Table 1:
Frequency of the seven shared multilocus genotypes in New South Wales meadows.
Frequency of the seven shared multilocus genotypes (MLGs) originally identified in Evans et al. (2014). These seven MLGs are arbitrarily named using the letters A–G. The frequency with which they occur in each meadow is shown in the columns titled ‘N per meadow’. The meadows in which these shared genotypes are found are listed. All remaining MLGs not listed were unique to their sample location. Four meadows not listed here contained only unique MLGs.
MLG Total N N per meadow
Wallis Lake Port Stephens Lake Macquarie Brisbane Water Pittwater Sydney Harbour Botany Bay
A 56 29 27
B 2 1 1
C 21 13 8
D 11 7 2 2
E 4 2 2
F 29 28 1
G 21 20 1
DOI: 10.7717/peerj.1633/table-1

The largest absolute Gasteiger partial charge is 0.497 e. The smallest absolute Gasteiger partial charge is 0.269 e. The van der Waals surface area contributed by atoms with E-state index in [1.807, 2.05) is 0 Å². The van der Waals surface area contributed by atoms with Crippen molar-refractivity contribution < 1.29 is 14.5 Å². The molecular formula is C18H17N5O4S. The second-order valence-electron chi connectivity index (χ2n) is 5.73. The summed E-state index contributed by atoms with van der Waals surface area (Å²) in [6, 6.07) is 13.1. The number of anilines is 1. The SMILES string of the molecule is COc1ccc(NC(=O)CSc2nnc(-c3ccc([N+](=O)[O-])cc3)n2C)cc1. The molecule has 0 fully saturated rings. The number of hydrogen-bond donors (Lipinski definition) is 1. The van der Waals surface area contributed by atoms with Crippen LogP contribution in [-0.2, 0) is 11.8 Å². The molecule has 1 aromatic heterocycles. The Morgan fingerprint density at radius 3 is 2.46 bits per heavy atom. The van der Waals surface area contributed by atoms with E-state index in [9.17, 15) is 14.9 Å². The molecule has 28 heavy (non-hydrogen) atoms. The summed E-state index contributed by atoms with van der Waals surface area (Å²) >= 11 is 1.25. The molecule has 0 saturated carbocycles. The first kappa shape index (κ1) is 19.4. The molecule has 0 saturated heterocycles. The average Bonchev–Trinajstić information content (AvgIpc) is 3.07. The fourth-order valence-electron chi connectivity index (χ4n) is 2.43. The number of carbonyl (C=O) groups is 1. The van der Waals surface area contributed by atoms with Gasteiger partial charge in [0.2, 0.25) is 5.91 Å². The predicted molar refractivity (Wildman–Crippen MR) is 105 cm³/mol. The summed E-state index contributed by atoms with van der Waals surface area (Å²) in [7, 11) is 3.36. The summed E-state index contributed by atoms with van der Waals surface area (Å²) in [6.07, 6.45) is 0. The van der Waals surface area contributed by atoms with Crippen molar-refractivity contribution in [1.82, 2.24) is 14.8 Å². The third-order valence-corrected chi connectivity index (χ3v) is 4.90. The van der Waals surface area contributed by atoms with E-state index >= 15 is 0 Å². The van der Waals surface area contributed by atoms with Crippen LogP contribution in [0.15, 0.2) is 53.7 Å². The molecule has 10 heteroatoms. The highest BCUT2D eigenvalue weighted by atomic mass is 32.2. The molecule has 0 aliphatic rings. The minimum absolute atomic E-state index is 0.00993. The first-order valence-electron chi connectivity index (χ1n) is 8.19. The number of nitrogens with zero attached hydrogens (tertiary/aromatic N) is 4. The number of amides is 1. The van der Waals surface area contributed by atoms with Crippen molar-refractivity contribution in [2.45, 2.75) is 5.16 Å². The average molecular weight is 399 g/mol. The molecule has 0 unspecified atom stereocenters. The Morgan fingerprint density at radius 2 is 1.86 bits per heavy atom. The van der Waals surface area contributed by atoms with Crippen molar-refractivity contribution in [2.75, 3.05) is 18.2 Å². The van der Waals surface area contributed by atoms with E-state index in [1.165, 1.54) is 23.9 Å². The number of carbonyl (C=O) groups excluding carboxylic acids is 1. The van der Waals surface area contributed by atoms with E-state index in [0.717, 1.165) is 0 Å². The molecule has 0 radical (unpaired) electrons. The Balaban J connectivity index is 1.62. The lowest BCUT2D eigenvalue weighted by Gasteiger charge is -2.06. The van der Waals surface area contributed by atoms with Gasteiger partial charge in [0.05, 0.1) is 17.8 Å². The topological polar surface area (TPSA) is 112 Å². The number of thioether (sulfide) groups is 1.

Phenotypic diversity

Shoots collected for genotyping were measured for traits relating directly to the shoot phenotype (leaf surface area, biomass, nitrogen content, and total phenolics), as well as traits considered important for ecosystem functioning (productivity, herbivory, and epiphyte biomass). In addition, shoot density and herbivorous fish counts were done within each meadow.

In the laboratory, epiphytes were carefully removed from the leaves with a razor blade. While some shoots retained small quantities of encrusting epiphytes on the oldest leaves, this did not impact morphometric measurements, and these leaves were not included in chemical analyses. Morphometric measurements were made on all leaves present (generally between 2–5 leaves per shoot), from the ligule to the leaf tip. Surface area of all leaves was calculated as mm2 shoot−1, minus any damage due to herbivory. The leaf biomass (mg shoot−1) of each shoot was determined by removing the leaves at the ligule, freeze-drying and then weighing. Any attached rhizome was not included as the amount collected varied widely between shoots. Meristematic tissue below the ligule was also excluded as this was removed for DNA analysis.